Recreational-Vehicle Manufacturing Industry Places Hope Green Technology
Local Eugene newspapers early August 2011, reported Eugene-based RV manufacturer Country Coach plans to develop a diesel-electric hybrid version of the traditional, potentially gas-guzzling recreational vehicle. But as the luxury motor coach industry fights for its very survival and with gas prices teetering at the $4 a gallon mark, that plan will unfortunately have to wait.
“I don’t expect to see the type of numbers of manufacturing in the high end that there was in the past. I don’t expect to see that ever return,” said Ron Lee. Earlier in 2011, Lee introduced a much smaller, leaner version of Country Coach, which his brother Bob Lee (legendary RV pioneer) had originally founded in 1973.
Country Coach RVs Modify Offerings to Meet Consumer Eco-Demands
Sales peaked back in 2006 at nearly 400,000, establishing Country Coach as an economic powerhouse for the region. Bring on the economic recession in subsequent years, and down went the sales of RVs across the country. With consumers demanding smaller and more fuel-efficient models, Oregon’s luxury models need to make some serious changes in order to satisfy a hungry and expectant client base.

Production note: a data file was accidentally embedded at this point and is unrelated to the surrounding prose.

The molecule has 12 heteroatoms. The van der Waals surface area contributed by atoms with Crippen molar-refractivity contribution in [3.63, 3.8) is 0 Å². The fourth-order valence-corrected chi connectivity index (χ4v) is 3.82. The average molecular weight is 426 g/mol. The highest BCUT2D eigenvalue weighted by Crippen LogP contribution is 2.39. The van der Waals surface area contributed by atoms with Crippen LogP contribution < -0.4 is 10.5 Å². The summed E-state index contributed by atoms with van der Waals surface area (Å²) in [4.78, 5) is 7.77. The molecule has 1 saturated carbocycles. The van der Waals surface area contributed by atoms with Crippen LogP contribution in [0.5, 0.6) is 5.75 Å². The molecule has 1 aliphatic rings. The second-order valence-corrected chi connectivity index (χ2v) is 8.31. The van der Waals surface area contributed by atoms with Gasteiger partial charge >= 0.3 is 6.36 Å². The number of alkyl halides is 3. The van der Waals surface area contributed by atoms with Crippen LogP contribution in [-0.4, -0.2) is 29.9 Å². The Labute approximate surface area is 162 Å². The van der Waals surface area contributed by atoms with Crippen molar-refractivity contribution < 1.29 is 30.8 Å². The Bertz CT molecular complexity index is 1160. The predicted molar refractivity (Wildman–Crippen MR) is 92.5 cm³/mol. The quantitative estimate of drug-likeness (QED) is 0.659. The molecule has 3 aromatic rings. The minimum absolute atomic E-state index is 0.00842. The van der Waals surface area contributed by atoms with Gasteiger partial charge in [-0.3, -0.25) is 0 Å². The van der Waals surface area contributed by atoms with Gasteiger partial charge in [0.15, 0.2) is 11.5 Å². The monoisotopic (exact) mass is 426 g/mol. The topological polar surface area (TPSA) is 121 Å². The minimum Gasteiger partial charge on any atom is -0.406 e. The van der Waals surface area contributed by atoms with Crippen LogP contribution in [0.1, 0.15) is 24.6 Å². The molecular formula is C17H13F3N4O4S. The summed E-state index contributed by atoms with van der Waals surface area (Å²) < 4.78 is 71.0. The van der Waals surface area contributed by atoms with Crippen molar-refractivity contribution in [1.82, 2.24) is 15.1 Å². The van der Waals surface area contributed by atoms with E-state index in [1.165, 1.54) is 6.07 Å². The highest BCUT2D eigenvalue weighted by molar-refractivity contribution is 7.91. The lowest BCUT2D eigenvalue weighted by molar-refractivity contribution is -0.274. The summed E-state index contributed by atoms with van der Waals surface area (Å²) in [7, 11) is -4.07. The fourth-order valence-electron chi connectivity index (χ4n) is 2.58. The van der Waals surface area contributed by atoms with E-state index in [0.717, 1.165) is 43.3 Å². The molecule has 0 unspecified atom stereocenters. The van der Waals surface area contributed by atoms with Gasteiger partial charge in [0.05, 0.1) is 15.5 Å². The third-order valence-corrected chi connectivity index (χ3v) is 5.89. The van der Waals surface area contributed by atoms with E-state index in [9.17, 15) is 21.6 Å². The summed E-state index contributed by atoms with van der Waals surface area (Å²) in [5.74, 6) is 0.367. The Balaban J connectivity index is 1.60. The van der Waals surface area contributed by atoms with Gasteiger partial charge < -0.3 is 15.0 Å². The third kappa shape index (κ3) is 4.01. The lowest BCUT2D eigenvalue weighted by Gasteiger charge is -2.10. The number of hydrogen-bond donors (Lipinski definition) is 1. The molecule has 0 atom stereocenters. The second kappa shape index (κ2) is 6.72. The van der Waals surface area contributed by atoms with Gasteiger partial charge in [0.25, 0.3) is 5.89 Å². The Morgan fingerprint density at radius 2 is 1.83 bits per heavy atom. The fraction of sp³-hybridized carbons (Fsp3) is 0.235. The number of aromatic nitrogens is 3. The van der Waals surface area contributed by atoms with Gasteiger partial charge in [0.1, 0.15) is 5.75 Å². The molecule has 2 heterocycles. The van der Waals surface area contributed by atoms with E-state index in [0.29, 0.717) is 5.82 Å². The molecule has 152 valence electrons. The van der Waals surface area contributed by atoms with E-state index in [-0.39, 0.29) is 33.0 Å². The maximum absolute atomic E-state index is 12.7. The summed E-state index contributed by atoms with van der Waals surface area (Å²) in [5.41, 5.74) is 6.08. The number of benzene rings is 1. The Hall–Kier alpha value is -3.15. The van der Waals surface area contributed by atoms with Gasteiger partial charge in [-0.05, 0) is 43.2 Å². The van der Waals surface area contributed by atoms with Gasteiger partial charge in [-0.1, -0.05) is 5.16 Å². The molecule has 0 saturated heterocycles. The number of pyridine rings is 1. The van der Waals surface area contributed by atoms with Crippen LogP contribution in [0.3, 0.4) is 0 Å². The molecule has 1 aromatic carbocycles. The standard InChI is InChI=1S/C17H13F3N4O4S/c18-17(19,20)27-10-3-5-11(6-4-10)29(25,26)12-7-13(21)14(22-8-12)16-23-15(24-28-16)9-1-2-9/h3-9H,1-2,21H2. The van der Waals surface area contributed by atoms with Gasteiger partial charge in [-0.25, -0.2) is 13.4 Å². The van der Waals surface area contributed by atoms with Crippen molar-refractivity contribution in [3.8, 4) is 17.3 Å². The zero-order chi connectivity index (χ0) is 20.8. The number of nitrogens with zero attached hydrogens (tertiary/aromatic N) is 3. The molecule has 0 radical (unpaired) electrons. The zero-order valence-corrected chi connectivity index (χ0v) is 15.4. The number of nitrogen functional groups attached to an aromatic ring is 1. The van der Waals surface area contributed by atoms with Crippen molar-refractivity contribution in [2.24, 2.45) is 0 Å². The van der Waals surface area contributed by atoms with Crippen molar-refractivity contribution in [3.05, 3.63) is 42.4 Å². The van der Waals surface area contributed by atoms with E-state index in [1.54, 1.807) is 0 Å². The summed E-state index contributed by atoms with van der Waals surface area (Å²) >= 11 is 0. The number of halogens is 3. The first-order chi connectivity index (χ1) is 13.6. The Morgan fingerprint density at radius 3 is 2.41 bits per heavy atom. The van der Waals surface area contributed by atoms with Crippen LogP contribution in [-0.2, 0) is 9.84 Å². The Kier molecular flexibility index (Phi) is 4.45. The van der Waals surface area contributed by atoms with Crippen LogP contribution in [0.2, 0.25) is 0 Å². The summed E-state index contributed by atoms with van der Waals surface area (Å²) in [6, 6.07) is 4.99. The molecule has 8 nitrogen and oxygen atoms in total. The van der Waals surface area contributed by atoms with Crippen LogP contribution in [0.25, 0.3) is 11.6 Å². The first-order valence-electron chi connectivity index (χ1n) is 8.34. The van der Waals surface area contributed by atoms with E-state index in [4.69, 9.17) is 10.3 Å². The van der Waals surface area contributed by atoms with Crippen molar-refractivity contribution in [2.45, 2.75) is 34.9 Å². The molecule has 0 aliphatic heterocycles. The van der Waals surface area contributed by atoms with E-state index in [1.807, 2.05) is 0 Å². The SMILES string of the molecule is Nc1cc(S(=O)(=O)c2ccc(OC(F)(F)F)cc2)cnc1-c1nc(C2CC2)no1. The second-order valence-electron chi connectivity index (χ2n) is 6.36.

With 22 people now employed in their parts and consignment operation in Junction City, Lee is currently at work raising funds to begin a limited trial run at manufacturing a 40-foot version of the RV for Country Coach, which would be priced between $550 and $700 thousand. Lee promised to unveil the new diesel-electric hybrid RV after three years of production, given, of course, if he can raise the money to get things underway.
Oregon RV manufacturers have long had to tip their hats to the state of Indiana, where nearly eighty per cent of the nation’s recreational vehicles are produced by only two companies, Evergreen RV and Earthbound, both of whom have successfully developed and marketed eco-friendly models.
“That’s a direction we have to go,” Lee said. “Green manufacturing processes and also more fuel-efficient vehicles — that’s something we have to do.” Local manufacturers have been noted as saying that the construction of green RVs would fit with Lane County’s eco-friendly culture.
“We are so big on solar and alternative energy,” said Shannon Nill (GM, Guaranty RV, Junction City). “I do think Oregon is a hotbed of innovations of this nature, and there’s no reason it can’t apply to RVs — it already is.”[Image Via: Country Coach, Eugene, OR]